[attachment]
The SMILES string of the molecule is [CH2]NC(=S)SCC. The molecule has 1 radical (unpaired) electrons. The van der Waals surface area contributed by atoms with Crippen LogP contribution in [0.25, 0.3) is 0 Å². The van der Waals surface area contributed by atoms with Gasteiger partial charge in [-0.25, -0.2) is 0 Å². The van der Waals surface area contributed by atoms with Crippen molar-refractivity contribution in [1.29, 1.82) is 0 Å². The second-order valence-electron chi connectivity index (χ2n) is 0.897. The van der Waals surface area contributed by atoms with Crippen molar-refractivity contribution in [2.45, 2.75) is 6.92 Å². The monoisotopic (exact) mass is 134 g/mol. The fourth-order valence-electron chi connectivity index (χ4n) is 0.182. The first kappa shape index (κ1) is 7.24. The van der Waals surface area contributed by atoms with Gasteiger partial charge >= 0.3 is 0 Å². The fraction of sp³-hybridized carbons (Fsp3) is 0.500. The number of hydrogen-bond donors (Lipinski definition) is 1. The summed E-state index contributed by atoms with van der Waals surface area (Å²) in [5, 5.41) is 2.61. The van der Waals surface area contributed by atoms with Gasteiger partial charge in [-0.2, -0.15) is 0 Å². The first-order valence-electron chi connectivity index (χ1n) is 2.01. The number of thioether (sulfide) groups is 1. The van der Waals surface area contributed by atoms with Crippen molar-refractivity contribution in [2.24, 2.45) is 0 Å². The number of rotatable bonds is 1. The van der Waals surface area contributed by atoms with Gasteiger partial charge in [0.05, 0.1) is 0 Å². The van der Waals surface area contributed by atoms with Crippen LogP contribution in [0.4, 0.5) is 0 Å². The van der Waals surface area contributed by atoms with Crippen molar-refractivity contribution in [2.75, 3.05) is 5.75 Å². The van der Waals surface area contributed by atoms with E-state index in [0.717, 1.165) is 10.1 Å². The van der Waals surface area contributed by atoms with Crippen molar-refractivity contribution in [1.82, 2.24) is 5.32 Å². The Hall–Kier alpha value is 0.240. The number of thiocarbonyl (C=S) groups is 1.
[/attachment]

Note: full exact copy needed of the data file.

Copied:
The SMILES string of the molecule is [CH2]NC(=S)SCC. The molecule has 1 radical (unpaired) electrons. The van der Waals surface area contributed by atoms with Crippen LogP contribution in [0.25, 0.3) is 0 Å². The van der Waals surface area contributed by atoms with Gasteiger partial charge in [-0.25, -0.2) is 0 Å². The van der Waals surface area contributed by atoms with Crippen molar-refractivity contribution in [1.29, 1.82) is 0 Å². The second-order valence-electron chi connectivity index (χ2n) is 0.897. The van der Waals surface area contributed by atoms with Crippen molar-refractivity contribution in [2.45, 2.75) is 6.92 Å². The monoisotopic (exact) mass is 134 g/mol. The fourth-order valence-electron chi connectivity index (χ4n) is 0.182. The first kappa shape index (κ1) is 7.24. The van der Waals surface area contributed by atoms with Gasteiger partial charge >= 0.3 is 0 Å². The fraction of sp³-hybridized carbons (Fsp3) is 0.500. The number of hydrogen-bond donors (Lipinski definition) is 1. The summed E-state index contributed by atoms with van der Waals surface area (Å²) in [5, 5.41) is 2.61. The van der Waals surface area contributed by atoms with Gasteiger partial charge in [-0.2, -0.15) is 0 Å². The first-order valence-electron chi connectivity index (χ1n) is 2.01. The number of thioether (sulfide) groups is 1. The van der Waals surface area contributed by atoms with Crippen molar-refractivity contribution in [2.24, 2.45) is 0 Å². The number of rotatable bonds is 1. The van der Waals surface area contributed by atoms with Gasteiger partial charge in [0.05, 0.1) is 0 Å². The van der Waals surface area contributed by atoms with Crippen LogP contribution in [0.4, 0.5) is 0 Å². The van der Waals surface area contributed by atoms with Crippen molar-refractivity contribution in [2.75, 3.05) is 5.75 Å². The van der Waals surface area contributed by atoms with E-state index in [0.717, 1.165) is 10.1 Å². The van der Waals surface area contributed by atoms with Crippen molar-refractivity contribution in [1.82, 2.24) is 5.32 Å². The Hall–Kier alpha value is 0.240. The number of thiocarbonyl (C=S) groups is 1.